More resources for teaching community-based learning online/during the current health situation

Posted by University of Wisconson-Madison on March 24, 2020

Here are some resources that may be helpful:

General resources

Campus Compact is doing a wonderful job of updating a blog post to support their engaged institutions and courses. They have a number of resources, including options for virtual volunteering and an amazing community-curated google spreadsheet of online teaching resources.

Instructional continuity

You have likely seen this, but if not, here is the UW page about instructional continuity during disruptions. This is also a fabulous resource from Stanford about moving your class online, and here is another spreadsheet of resources about specifically moving your course online for COVID-19.

Supporting students

This resource from Vanderbilt describes ways of supporting students after a crisis. While it was developed after 9/11, there are helpful ideas for supporting students in other situations. I am also attaching a short document from the World Health Organization about mental health considerations at this time, and this resource also has some good advice about caring for your mental health during this unfolding situation.


Student accessibility in online environments is an important consideration. Here is a more comprehensive resource from UW, and here is another resource about creating accessible online courses.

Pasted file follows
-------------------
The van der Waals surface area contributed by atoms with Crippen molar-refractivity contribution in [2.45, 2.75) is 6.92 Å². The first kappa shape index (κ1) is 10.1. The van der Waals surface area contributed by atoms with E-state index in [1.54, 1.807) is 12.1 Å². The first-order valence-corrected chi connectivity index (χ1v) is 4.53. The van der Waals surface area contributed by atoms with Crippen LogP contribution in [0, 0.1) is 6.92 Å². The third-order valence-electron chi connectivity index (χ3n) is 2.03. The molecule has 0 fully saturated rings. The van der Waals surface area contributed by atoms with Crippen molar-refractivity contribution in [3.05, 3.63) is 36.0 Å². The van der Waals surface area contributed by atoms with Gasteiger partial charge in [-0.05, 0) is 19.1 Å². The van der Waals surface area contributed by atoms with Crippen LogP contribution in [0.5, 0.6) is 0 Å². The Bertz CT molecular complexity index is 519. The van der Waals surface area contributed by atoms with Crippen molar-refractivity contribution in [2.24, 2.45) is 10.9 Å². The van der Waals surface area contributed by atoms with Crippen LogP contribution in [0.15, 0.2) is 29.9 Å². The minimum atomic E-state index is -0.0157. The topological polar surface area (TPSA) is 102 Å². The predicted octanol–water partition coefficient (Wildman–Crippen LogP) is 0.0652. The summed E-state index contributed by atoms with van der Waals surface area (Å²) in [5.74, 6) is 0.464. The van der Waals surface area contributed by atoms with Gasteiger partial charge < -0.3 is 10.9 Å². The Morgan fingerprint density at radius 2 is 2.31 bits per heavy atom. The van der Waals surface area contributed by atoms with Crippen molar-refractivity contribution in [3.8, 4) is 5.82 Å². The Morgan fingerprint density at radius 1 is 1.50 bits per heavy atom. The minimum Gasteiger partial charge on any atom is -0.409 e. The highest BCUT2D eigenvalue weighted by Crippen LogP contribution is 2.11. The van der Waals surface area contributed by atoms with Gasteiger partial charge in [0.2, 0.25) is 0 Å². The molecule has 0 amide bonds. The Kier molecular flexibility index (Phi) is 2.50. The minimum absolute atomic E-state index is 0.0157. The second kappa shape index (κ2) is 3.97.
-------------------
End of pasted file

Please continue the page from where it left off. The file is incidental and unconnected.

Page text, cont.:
Reflection resources

This may be an appropriate time to engage in more reflection with your students, including connecting the current public health emergency to your course and content. The Center for Civic Reflection has some resources and discussion questions that may be relevant for your course. This spreadsheet also has some reflection ideas, too. This episode of NPR’s Code Switch focuses on COVID-19 and racism and xenophobia, which may also be a useful reflection resource. I am also attaching a resource Loyola developed about specific reflection questions around COVID-19.

Alternative service or community engagement

We realize that being unable to send students into the community is very disruptive in a number of ways. You may want to consider asking community partners if any of the following tasks might be helpful, which students can do remotely:

  • conducting background research or gathering best practices or other information requested the partner(s);
  • taping, recording, or streaming performances or workshops to benefit community partner(s);
  • creating digital and other social media content, print program materials, or other methods for information-sharing;
  • undertaking assessment, evaluation, or feedback via phone or web-based services;
  • offering (or compiling, researching, or brainstorming) strategies that provide indirect support from volunteers as a result of coronavirus;
  • conducting virtual or phone-based educational supports for youth and adults

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